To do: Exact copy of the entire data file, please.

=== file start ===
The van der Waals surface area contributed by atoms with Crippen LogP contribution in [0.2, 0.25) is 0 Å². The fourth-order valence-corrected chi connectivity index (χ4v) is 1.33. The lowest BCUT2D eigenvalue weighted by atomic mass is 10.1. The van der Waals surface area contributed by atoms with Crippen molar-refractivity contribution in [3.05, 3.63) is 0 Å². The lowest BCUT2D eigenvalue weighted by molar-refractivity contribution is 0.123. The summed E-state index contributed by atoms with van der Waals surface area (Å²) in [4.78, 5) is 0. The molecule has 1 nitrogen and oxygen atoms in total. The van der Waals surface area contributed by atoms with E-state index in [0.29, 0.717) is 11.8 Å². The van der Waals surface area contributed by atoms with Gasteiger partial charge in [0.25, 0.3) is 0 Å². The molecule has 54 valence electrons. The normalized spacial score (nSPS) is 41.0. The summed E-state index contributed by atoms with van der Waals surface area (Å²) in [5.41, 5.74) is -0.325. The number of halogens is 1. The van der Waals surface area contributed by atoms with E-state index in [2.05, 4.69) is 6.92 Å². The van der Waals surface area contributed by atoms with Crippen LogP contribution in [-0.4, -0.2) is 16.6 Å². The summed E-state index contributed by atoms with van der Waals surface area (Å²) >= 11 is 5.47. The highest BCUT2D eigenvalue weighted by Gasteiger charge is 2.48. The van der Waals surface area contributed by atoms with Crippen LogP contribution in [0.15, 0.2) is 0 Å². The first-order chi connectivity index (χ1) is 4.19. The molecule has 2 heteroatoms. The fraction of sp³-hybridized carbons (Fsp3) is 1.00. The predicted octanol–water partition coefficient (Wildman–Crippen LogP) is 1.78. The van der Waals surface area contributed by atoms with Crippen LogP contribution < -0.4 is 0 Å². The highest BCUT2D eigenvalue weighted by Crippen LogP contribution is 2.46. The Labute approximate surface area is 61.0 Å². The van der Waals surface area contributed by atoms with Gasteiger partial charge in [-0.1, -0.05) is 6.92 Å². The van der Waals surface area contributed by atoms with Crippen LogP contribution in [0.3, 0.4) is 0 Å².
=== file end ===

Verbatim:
The van der Waals surface area contributed by atoms with Crippen LogP contribution in [0.2, 0.25) is 0 Å². The fourth-order valence-corrected chi connectivity index (χ4v) is 1.33. The lowest BCUT2D eigenvalue weighted by atomic mass is 10.1. The van der Waals surface area contributed by atoms with Crippen molar-refractivity contribution in [3.05, 3.63) is 0 Å². The lowest BCUT2D eigenvalue weighted by molar-refractivity contribution is 0.123. The summed E-state index contributed by atoms with van der Waals surface area (Å²) in [4.78, 5) is 0. The molecule has 1 nitrogen and oxygen atoms in total. The van der Waals surface area contributed by atoms with E-state index in [0.29, 0.717) is 11.8 Å². The van der Waals surface area contributed by atoms with Gasteiger partial charge in [0.25, 0.3) is 0 Å². The molecule has 54 valence electrons. The normalized spacial score (nSPS) is 41.0. The summed E-state index contributed by atoms with van der Waals surface area (Å²) in [5.41, 5.74) is -0.325. The number of halogens is 1. The van der Waals surface area contributed by atoms with E-state index in [2.05, 4.69) is 6.92 Å². The van der Waals surface area contributed by atoms with Crippen LogP contribution in [-0.4, -0.2) is 16.6 Å². The summed E-state index contributed by atoms with van der Waals surface area (Å²) >= 11 is 5.47. The highest BCUT2D eigenvalue weighted by Gasteiger charge is 2.48. The van der Waals surface area contributed by atoms with Crippen LogP contribution in [0.15, 0.2) is 0 Å². The first-order chi connectivity index (χ1) is 4.19. The molecule has 2 heteroatoms. The fraction of sp³-hybridized carbons (Fsp3) is 1.00. The predicted octanol–water partition coefficient (Wildman–Crippen LogP) is 1.78. The van der Waals surface area contributed by atoms with Crippen LogP contribution < -0.4 is 0 Å². The highest BCUT2D eigenvalue weighted by Crippen LogP contribution is 2.46. The Labute approximate surface area is 61.0 Å². The van der Waals surface area contributed by atoms with Gasteiger partial charge in [-0.1, -0.05) is 6.92 Å². The van der Waals surface area contributed by atoms with Crippen LogP contribution in [0.3, 0.4) is 0 Å².